This is something that I've always known in my head, but last week, this truth danced around in front of me and I realized for the first time how true it really is.
And then last week, I spent a total of 28 hours with the same five or six people. We all had various jobs to do, and those jobs were made alternately easier and harder, depending on who exactly was doing the job. I tried to make it easy (not shoddy or lazy, just common sense stuff) and I felt like some other people went the scenic route to complete the task.
It was Thursday when I realized that I am human, just like everyone else. I think because I've lived so much of my life secluded in the bubble that is church, I had forgotten just how human I was. And when I say human, I really mean sinful, but I'm not necessarily referring to "actively committing acts of sin" but rather "possessing an active sinful nature". Using the word human--in my mind--conveys this better, but in case you were confused...
Anyway, there I was, trying my best to be a small beacon of God's true light in this dark world, when I do something kinda absent-minded. In the setting of church, with other Christian brothers and sisters around, no one would have thought twice of it. But since I wasn't in that setting, I felt my human-ness amplified and judged. I made the simple comment to one of the other ladies, "I'm sorry. I'm only human, too." The look of judgment and condemnation fled and in its place appeared shame and embarrassment. If I would venture a guess, I would say shame because she realized I at least attempted a solution to the specific problem and she had just sat there playing on her phone. Embarrassment also, because she realized she had no place to judge.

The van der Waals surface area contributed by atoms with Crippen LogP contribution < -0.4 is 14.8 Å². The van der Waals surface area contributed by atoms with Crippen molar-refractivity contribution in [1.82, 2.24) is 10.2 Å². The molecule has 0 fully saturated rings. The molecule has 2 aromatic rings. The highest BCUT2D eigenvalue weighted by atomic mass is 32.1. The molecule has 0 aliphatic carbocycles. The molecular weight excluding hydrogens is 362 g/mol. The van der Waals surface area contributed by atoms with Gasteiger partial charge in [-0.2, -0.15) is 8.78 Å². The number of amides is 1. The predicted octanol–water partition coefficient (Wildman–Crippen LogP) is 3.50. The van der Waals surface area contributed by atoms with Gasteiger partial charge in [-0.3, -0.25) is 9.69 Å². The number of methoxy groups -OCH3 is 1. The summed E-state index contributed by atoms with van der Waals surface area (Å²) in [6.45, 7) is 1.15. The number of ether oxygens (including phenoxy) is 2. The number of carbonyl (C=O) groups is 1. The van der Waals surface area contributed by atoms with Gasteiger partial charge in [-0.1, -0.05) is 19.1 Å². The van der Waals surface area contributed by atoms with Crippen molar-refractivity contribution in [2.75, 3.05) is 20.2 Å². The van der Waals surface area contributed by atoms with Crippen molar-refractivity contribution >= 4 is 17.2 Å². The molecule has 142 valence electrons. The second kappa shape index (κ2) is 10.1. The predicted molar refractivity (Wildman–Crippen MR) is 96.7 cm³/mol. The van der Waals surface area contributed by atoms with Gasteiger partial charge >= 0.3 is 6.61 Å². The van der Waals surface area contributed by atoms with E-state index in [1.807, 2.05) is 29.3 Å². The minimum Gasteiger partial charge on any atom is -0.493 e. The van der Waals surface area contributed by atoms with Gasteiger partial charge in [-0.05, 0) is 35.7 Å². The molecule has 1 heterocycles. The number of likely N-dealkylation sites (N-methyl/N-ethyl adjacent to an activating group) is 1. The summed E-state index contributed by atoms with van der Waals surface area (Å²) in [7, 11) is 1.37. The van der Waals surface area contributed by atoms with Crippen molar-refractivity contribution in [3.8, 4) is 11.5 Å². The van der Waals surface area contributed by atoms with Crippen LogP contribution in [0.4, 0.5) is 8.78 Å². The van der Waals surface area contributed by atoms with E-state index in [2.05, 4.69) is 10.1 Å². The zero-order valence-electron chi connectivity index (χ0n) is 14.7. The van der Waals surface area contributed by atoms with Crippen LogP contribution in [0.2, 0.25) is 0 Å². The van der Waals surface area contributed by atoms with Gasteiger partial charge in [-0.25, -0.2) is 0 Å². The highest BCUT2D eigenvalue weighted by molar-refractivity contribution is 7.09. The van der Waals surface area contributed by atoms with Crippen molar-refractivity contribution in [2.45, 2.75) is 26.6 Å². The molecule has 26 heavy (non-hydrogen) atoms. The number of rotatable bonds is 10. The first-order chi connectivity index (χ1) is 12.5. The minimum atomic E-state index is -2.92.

As I stood there, I realized that I am human, just like the rest of those ladies. The only difference between us was that my final, eternal destination was different. They all claimed to be good Christians, but when I pressed they seemed defensive. Since I knew I would be spending a good deal of time with them, I wanted them to see the difference in my life rather than me trying to cram a difference down their throats.
Not only does my future look different, I have help along the way. Around church people, we kinda all (seem to) rely on God to a certain extent, and then try to make it on our own the rest of the way. But we're all relying on God and doing it ourselves at the same rate, so my particular "doing it myself" doesn't really stand out to me. (And neither does anyone else's.) But last week around those people who are only doing it themselves and not relying on God at all, my relying stuck out like a sore thumb--meaning I also noticed when I blended in with everyone else in the doing it myself department.
I don't want to blend it. I want to stand out. I actually do enjoy being different, because it means that Jesus is alive and well in my life. Sometimes I forget to ask Him for help, and in those times, He's harder to see. If I didn't learn anything else last week, I am glad I spent all that time with (moral) sinners because I was reminded that I wasn't any different from them unless I ask my Saviour for help, which apparently I need to do a lot more often.
What about you? How does spending quantity time with the world change your perspective?